Looking At The Queen Anne Hotel in New Orleans – A Reminder Of Our Own Rocky Mount NC Treasures – Preservation and Perspective


The Queen Anne Hotel has a steep gabled roof, asymmetrical shape and dormer windows Named for its style of architecture, dating from 1880-1910.

IF ONLY….those cities that are trying to revitalize their historic downtown core areas all had a Queen Anne Hotel like the one pictured above. But wait, here in Rocky Mount we have a trove of architectural gems and a fascinating history surrounding our downtown area.  We have any number of homes that could become a Queen Anne Hotel. We must not take for granted the communities architectural assets. The Queen Anne Hotel demonstrates the importance of the preservation of these assets.

The Queen Anne Hotel is located in the heart of the Garden District, originally developed between 1832 and 1900 and is considered one of the best-preserved collections of historic mansions in the Southern United States. The Hotel is an elegant 1890’s Victorian mansion, a prime example of the spacious homes built by Americans who settled the area following the Louisiana Purchase. The area now know as the Garden District is filled with architecturally notable residences and nestled in lush grounds on oak‐lined streets. A very early example of a luxury suburb, it was dubbed the “Garden District” by travel writers as early as 1852.

In addition to its grand residences, the area is made up of more modest homes in many sizes and styles, as well as a cemetery, Lafayette Cemetery No. 1, a shopping corridor along Magazine Street and a large public avenue, St. Charles Avenue. The Garden District remains a tightly knit community still occupied by families who have been a part of New Orleans’ most famous social traditions since the 19th century. The district was laid out by New Orleans architect, planner, and surveyor Barthelemy Lafon. Does Rocky Mount not have grand residences, modest homes in many sizes and styles?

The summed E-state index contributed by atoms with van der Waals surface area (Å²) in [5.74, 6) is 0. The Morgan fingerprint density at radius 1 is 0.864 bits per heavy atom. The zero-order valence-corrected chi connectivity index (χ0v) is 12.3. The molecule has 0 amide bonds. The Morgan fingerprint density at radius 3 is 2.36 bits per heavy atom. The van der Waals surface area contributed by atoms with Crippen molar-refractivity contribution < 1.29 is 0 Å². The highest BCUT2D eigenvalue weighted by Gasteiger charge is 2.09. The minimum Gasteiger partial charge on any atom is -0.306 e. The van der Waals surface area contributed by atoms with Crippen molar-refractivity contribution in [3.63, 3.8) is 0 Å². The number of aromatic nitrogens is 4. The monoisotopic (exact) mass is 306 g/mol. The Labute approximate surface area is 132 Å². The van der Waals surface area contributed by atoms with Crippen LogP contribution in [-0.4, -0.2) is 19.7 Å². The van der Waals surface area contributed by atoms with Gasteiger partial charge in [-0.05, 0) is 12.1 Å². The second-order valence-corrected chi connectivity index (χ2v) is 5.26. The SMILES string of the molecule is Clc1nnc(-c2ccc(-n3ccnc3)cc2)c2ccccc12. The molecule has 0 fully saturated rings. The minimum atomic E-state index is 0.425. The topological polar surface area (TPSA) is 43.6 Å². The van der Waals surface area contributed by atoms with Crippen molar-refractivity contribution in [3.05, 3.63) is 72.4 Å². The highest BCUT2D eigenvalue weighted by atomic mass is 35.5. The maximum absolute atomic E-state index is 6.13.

Originally the area was developed with only a couple of houses per block, each surrounded by a large garden, giving the district its name. In the late 19th century, some of these large lots were subdivided, as Uptown New Orleans became more urban. This has produced a pattern for much of the neighborhood: of any given block having a couple of early 19th-century mansions surrounded by “gingerbread”-decorated late Victorian period houses. The Garden District is listed in the National Register of Historic Places and designated a National Historic Landmark.

Change the names around, think of our five historic districts: Edgemont, West Haven, Rocky Mount Mills, FallsRoad, Villa Place and Central City. Think of the homes associated with D. J. Rose’s fantastic craftsmanship, and much MORE. No matter how small or insignificant you may think your home is, it is part of our large Rocky Mount neighborhood. Preserve it, fix what is broken as you are able, paint, plant a flower. We may not live in New Orlean’s Garden District, but our neighborhoods are historic and just as worthy. It’s our little piece of heaven to take care of. Help breath new life into the revitalization of Rocky Mount.


Taking nothing away from this beautiful Queen Anne Hotel’s interior photo, in a future post yet to be written, you will see that it pales in comparison to an interior by Rocky Mount’s D.J. Rose. You’ll see.

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